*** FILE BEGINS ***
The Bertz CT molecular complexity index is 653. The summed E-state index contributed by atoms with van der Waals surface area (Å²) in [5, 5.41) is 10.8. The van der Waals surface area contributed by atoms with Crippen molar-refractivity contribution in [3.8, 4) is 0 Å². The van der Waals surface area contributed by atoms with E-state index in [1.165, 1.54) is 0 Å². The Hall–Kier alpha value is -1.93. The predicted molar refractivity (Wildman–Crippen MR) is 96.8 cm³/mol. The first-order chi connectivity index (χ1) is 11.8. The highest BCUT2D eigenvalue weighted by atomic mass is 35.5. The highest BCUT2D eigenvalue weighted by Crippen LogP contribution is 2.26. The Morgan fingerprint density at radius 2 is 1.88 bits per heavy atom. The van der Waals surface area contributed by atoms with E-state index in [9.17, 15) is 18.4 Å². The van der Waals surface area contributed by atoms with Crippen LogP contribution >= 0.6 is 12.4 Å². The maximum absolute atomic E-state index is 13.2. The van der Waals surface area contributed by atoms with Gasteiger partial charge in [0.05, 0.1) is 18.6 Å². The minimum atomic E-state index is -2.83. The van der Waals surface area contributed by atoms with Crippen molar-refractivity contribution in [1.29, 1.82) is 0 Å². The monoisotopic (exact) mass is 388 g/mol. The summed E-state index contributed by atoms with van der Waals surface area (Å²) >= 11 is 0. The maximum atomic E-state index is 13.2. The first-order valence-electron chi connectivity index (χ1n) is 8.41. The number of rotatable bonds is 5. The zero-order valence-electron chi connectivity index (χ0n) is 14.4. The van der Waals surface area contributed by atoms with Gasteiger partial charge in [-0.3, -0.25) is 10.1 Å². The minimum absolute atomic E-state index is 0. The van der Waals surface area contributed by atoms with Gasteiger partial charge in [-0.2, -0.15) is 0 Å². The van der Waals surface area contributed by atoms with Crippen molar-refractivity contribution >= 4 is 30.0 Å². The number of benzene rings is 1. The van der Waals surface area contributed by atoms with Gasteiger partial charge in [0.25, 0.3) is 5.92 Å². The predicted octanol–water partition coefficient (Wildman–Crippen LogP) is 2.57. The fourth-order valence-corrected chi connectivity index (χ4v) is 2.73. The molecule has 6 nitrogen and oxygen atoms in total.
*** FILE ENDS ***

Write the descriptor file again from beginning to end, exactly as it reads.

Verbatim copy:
The Bertz CT molecular complexity index is 653. The summed E-state index contributed by atoms with van der Waals surface area (Å²) in [5, 5.41) is 10.8. The van der Waals surface area contributed by atoms with Crippen molar-refractivity contribution in [3.8, 4) is 0 Å². The van der Waals surface area contributed by atoms with E-state index in [1.165, 1.54) is 0 Å². The Hall–Kier alpha value is -1.93. The predicted molar refractivity (Wildman–Crippen MR) is 96.8 cm³/mol. The first-order chi connectivity index (χ1) is 11.8. The highest BCUT2D eigenvalue weighted by atomic mass is 35.5. The highest BCUT2D eigenvalue weighted by Crippen LogP contribution is 2.26. The Morgan fingerprint density at radius 2 is 1.88 bits per heavy atom. The van der Waals surface area contributed by atoms with E-state index in [9.17, 15) is 18.4 Å². The van der Waals surface area contributed by atoms with Crippen LogP contribution >= 0.6 is 12.4 Å². The maximum absolute atomic E-state index is 13.2. The van der Waals surface area contributed by atoms with Gasteiger partial charge in [0.05, 0.1) is 18.6 Å². The minimum atomic E-state index is -2.83. The van der Waals surface area contributed by atoms with Crippen molar-refractivity contribution in [1.29, 1.82) is 0 Å². The monoisotopic (exact) mass is 388 g/mol. The summed E-state index contributed by atoms with van der Waals surface area (Å²) >= 11 is 0. The maximum atomic E-state index is 13.2. The first-order valence-electron chi connectivity index (χ1n) is 8.41. The number of rotatable bonds is 5. The zero-order valence-electron chi connectivity index (χ0n) is 14.4. The van der Waals surface area contributed by atoms with Gasteiger partial charge in [-0.3, -0.25) is 10.1 Å². The minimum absolute atomic E-state index is 0. The van der Waals surface area contributed by atoms with Gasteiger partial charge in [-0.2, -0.15) is 0 Å². The van der Waals surface area contributed by atoms with Crippen molar-refractivity contribution >= 4 is 30.0 Å². The number of benzene rings is 1. The van der Waals surface area contributed by atoms with Gasteiger partial charge in [0.25, 0.3) is 5.92 Å². The predicted octanol–water partition coefficient (Wildman–Crippen LogP) is 2.57. The fourth-order valence-corrected chi connectivity index (χ4v) is 2.73. The molecule has 6 nitrogen and oxygen atoms in total.